The federally threatened Bay checkerspot butterfly once thrived in Edgewood’s native grasslands, but by 2002 it had disappeared. Learn about our efforts to bring this iconic species back!
A Mysterious Disappearance
The Bay checkerspot butterfly, Euphydryas editha bayensis, is one of Edgewood Park’s most beloved species. These little guys are extremely picky about their environment and depend on a handful of California native plants that have adapted to the austere conditions of the serpentine grasslands found at Edgewood Park.
The Bay checkerspot butterfly was once found throughout thousands of acres in the San Francisco Bay area. During the late 1990s and early 2000s, the checkerspot’s population at Edgewood and elsewhere began to drop precipitously. In 2002, conservation biologist Stuart Weiss documented the last caterpillar at Edgewood. Although large numbers of the butterfly could still be found farther south in Santa Clara County, locally the butterfly had gone extinct.
What could have caused this population crash? Scientists point to a likely cause: urban smog and automobile emissions. Each day, more than 100,000 vehicles speed past Edgewood on Highway 280, spewing nitrogen oxides (NOx) and ammonia (NH3), both potent slow-release fertilizers. This air pollution fertilizer is enriching our nitrogen-poor serpentine soils, allowing non-native annual grasses to crowd out the native plants.
California plantain, Plantago erecta, is a native annual and an important host plant for the checkerspots. By 2002, non-native Italian ryegrass had overtaken much of the butterflies’ favorite habitat and choked out the California plantain that they needed to survive.
Life Cycle of the Checkerspot
Checkerspots are a short-lived creature; their entire life-span is completed in a year. In March and April, female butterflies lay clusters of eggs on California plantain. Tiny black caterpillars hatch about ten days later. The caterpillars feast on the plantain and grow quickly. Some caterpillars move to other food plants, including owl’s-clovers. The caterpillars must race to get large enough to enter summer diapause (dormant state) before their host plants die off and they starve.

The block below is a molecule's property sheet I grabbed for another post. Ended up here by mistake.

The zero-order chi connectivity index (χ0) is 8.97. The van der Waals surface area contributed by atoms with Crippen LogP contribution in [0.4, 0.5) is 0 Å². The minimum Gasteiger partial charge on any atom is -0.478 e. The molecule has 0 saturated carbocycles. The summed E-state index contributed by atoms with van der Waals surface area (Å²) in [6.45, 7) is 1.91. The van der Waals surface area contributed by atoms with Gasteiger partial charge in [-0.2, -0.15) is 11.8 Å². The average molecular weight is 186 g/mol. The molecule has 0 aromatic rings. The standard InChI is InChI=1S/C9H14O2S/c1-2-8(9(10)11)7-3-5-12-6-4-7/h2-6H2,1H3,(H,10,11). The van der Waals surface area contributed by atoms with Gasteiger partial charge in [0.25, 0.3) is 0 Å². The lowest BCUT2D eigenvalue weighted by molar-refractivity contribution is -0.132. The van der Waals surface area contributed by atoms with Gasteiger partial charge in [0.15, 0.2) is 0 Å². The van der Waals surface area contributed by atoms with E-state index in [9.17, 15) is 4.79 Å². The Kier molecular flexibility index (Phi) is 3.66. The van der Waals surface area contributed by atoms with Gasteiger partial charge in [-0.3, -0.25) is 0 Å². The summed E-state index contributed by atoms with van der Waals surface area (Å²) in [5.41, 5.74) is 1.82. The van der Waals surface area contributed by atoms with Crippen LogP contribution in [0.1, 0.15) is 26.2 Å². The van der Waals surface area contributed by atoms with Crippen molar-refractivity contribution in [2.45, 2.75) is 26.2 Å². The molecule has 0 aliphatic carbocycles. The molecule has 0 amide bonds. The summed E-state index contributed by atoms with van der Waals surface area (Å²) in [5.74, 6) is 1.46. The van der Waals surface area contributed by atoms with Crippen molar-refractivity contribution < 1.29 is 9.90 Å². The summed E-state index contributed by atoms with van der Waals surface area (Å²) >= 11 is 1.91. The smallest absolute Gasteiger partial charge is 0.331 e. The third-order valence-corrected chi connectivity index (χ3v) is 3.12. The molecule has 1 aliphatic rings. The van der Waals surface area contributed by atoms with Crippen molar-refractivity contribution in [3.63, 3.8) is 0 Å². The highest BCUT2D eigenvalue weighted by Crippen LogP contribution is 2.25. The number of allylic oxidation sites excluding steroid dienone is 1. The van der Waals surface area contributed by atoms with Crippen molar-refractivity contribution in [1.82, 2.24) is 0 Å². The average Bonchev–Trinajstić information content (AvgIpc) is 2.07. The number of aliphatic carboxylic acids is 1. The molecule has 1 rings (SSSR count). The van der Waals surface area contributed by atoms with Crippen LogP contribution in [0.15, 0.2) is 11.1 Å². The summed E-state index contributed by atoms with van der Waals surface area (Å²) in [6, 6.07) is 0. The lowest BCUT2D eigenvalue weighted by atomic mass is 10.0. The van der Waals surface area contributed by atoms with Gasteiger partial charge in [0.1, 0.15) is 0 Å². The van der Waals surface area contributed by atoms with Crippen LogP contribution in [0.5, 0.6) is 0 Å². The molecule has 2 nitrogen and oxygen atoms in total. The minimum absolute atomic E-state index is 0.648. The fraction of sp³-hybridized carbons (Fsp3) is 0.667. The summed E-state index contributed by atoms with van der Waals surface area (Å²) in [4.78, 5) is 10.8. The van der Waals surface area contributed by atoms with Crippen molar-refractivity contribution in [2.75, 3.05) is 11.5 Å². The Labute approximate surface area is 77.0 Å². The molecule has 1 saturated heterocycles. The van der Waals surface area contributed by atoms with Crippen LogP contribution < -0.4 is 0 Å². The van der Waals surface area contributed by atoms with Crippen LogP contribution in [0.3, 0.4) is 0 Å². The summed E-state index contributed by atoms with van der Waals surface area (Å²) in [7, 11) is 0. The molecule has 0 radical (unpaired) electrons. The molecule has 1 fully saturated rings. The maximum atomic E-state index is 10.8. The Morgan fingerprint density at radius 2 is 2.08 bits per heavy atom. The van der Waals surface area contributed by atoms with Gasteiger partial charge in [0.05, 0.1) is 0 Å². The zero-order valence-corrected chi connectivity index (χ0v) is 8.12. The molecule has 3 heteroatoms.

When the plantain germinates after fall rains, the caterpillars resume eating. Once they are large enough, the caterpillars form a chrysalis in early spring. A few weeks later, adult butterflies emerge. In the few days they live as adults, the checkerspots fly about the serpentine grasslands, sipping nectar from native wildflowers. They mate, lay eggs, and die, completing their year-long life cycle.
Our Restoration Efforts
Dr. Stuart Weiss of Creekside Science has been studying the Bay checkerspot butterflies at Edgewood since the early 1980’s. He realized that there was a good chance that the Bay checkerspot could be restored, if its habitat could be brought to a less weedy state.
In 2005, thanks to generous grants from PG&E, Dr. Weiss began mowing plots of affected grasslands where he had counted large butterfly populations in years past. He found that the native plants — tidy tips, goldfields, California plantain, and others — staged comebacks when competitive invaders were reduced.
In February and March 2007, Dr. Weiss and his assistants started the first of several attempts to re-populate the butterflies by introducing a thousand caterpillars collected from Coyote Ridge in Santa Clara County, where checkerspots can still be found in large numbers. This was done under permit from the U.S. Fish and Wildlife Service, which protects this federally threatened animal.